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Wider Under Foot?

post #1 of 7
Thread Starter 
Hi all - first post, and sorry if it's been repeated.

I've always skied a narrow waist ski. Even my current ski, a vokl tiger shark, is relatively narrow.

Today we had a dump, so I tested some Kendos. They were great in the powder, bumps, and trees.

I can't wrap my mind on how they will be good on hard-pack, which is what we usually have here on the East coast. Maybe it's because my narrow skis take such little lean to get carving. Will I just need to be a little more aggressive to get on the edge? How noticeable of a change will that be?
post #2 of 7

fedad --

 

The Kendo is a great ski on hardpack.  It may not carve as well as some narrower skis, but will be much better on what you've already tried them on -- powder (you found some in the East?), bumps, trees.  My advice is: don't try to "wrap your mind" around it (the idea of a wider ski on hardpack) -- just go out get the feel for it.  About 5 years ago, on a ski trip out west, I gave my Volkl AC20s (74 waist) to my son and demo'ed the Head Peak 88 for the week.  After the first 2-3 runs, I didn't even notice the extra width when carving on groomed -- but I did notice how much better they were on crud, un-groomed, etc.

 

In addition to the Kendo, there are a lot of other really good 85-95 width skis for a variety of conditions in the East.  Poke around this site and browse the threads -- you'll see some of the same models being recommended frequently.  If you have the time, demo a few to get a sense of what works for you.   Have fun! 

post #3 of 7

I live in the east as well... every time I've gone to buy new skis, I've initially been disheartened to find that it's very difficult to find "narrow" skis for sale, let alone to demo.  And every time, I've found that ski technology has advanced to the point that I don't really notice much performance loss of wider skis on hard pack.

 

i.e., I've gone from low-70s to mid 70s to mid 80s to 90mm underfoot.  There might be some trade-off in terms of hard-snow grip, but the wider skis are so much more forgiving in softer conditions that they encourage some exploring in the ungroomed areas which (usually) aren't as icy as the scraped-down groomers tend to get.

post #4 of 7

Normally I ski a non-FIS SL ski because our hills are relatively short, and not a lot of snow, but a couple of years ago I decided to go with a second pair, wider underfoot, for the odd "pow" day and the spring crud. I ended up getting a pair of Elan 82XTi's. Competent carvers and wide enough to give some float. They are often the pair I reach for first on most days.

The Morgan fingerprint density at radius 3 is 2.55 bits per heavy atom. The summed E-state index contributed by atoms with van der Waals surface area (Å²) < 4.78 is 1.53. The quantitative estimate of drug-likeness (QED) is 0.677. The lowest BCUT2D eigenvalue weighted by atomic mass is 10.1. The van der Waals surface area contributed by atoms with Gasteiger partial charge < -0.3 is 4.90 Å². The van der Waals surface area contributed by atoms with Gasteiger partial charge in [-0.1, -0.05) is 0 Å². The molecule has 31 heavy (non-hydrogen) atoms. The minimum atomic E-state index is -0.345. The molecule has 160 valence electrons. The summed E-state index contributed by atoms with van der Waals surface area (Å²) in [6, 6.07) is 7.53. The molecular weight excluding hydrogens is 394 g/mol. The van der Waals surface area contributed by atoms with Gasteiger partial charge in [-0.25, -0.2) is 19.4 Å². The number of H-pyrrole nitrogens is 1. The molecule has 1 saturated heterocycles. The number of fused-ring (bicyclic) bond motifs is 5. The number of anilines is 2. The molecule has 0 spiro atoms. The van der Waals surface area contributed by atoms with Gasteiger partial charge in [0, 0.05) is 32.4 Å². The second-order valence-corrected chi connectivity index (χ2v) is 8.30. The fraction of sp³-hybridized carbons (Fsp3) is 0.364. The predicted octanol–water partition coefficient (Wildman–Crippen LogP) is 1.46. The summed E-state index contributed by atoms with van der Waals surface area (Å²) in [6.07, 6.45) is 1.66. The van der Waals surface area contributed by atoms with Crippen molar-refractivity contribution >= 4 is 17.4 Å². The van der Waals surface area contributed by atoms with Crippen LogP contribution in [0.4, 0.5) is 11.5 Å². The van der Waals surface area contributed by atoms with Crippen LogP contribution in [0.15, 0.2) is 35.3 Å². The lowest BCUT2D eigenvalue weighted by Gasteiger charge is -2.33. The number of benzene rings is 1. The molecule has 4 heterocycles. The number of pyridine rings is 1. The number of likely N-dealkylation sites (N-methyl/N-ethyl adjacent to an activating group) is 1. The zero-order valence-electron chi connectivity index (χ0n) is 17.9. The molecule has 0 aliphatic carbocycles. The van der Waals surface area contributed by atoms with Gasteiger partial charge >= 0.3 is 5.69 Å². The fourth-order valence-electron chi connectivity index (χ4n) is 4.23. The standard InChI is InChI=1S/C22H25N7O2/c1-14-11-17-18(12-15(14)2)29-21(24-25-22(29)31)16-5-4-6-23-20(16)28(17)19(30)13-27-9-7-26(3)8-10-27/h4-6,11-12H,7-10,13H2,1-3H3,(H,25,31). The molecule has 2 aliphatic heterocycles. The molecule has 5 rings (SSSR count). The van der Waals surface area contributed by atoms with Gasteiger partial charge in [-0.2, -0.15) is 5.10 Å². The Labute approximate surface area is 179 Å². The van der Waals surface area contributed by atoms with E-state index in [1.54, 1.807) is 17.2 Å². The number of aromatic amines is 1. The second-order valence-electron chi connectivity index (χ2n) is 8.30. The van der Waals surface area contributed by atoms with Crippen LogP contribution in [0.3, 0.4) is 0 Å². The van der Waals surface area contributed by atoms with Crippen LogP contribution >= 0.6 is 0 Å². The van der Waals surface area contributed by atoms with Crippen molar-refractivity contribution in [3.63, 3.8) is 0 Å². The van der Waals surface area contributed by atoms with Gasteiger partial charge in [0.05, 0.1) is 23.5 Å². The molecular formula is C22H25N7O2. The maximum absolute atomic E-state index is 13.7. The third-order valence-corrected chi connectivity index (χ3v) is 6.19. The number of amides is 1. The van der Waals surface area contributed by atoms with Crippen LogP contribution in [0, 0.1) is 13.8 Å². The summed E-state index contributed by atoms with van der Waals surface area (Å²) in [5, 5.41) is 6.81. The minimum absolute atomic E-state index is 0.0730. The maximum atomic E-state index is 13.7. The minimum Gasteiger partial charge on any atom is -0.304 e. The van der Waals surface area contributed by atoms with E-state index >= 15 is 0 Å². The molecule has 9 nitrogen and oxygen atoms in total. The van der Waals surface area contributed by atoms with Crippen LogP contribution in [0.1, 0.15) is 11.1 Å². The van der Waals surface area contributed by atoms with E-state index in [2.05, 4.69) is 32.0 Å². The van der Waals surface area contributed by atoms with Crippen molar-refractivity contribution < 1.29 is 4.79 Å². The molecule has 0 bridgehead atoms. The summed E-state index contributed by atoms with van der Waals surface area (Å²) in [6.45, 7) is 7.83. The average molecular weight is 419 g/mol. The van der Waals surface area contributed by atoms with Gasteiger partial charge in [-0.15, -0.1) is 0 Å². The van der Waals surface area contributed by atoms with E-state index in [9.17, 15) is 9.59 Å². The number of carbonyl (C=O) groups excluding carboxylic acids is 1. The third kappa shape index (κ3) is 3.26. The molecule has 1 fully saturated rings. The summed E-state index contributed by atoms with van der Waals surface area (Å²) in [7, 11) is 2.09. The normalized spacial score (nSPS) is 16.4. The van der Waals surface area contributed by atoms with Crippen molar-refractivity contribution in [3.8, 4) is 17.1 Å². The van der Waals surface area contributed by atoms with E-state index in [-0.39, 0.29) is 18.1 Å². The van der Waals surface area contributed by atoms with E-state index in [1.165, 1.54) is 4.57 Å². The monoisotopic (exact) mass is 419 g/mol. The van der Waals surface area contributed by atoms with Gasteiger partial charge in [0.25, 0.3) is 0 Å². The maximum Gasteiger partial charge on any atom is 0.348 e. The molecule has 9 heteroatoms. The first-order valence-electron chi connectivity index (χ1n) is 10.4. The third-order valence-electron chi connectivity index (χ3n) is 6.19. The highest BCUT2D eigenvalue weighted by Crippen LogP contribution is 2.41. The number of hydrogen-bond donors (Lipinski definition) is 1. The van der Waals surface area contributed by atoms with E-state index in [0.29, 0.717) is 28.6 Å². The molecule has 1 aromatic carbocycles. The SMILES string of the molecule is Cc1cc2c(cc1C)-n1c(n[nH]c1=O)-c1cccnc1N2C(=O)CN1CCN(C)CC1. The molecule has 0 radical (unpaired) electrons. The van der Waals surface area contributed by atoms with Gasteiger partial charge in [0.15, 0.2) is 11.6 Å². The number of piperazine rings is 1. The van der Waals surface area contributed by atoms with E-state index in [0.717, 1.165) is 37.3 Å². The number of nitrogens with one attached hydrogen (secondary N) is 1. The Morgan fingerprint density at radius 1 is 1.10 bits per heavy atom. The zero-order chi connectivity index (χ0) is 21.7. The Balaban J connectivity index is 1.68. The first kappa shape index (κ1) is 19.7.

post #5 of 7
Quote:
Originally Posted by ZeroGravity View Post
 

Normally I ski a non-FIS SL ski because our hills are relatively short, and not a lot of snow, but a couple of years ago I decided to go with a second pair, wider underfoot, for the odd "pow" day and the spring crud. I ended up getting a pair of Elan 82XTi's. Competent carvers and wide enough to give some float. They are often the pair I reach for first on most days.

 

I did the opposite. I have the Kendo, and just bought a pair of ~70mm SL skis for the small hill/crowded day situation. But by and large the Kendo is still my go-to ski most days.  

 

One note on the Kendo. As Jim says above, there are a lot of skis in the 85-95mm range, with a wide range of turn radii.  The Kendo is a longish radius ski, and I find that while it can ski short-radius turns it's not the ideal tool; it seems best in high-speed GS carving.  I demoed the Rossignol Experience 88 the other day (15m radius) and it's a lot more comfortable turning quickly.

post #6 of 7

I would emphasize the importance of radius rather than width in carving ability.

The Rossi Soul 7 is 106 underfoot with a 17m radius. The Blizard Cochise is 108 with a turn radius of 28.5. 

The difference--the Soul 7 widest dimensions are much farther from the tip and the tail, creating a much shorter carving profile. 

Stiffness and camber matter more than width as well. 

If you want to know how a ski carves either demo (best) or read professional reviews (next best) or amateur reviews, or ask on a forum (worst, unless you want to hear all possible answers from "terrible carver" to "best carver I ever skied"--mostly from people who have only that ski and haven't skied anything else in the last ten years, or demoed it once in the wrong length with a bad tune. . Look at camber and sidecut profiles on the manufacturer's site and also look at construction--core material and presence or absence of metal, to get an idea of what the ski might be like. You can't tell if all you look at is width underfoot.

post #7 of 7
Thread Starter 

You are totally right.

 

I skied the Kendo more yesterday, and I'm starting to really like it.

 

I had 8 ft Tiger Sharks.  Long story short, I shouldn't have bought them.  They couldn't go as big as I wanted.

 

The more I ski the Kendo, the more I'm realizing that I need to buy the right ski for how I ski, not the kind of ski that matches what I had before.  What I had before was way way wrong.

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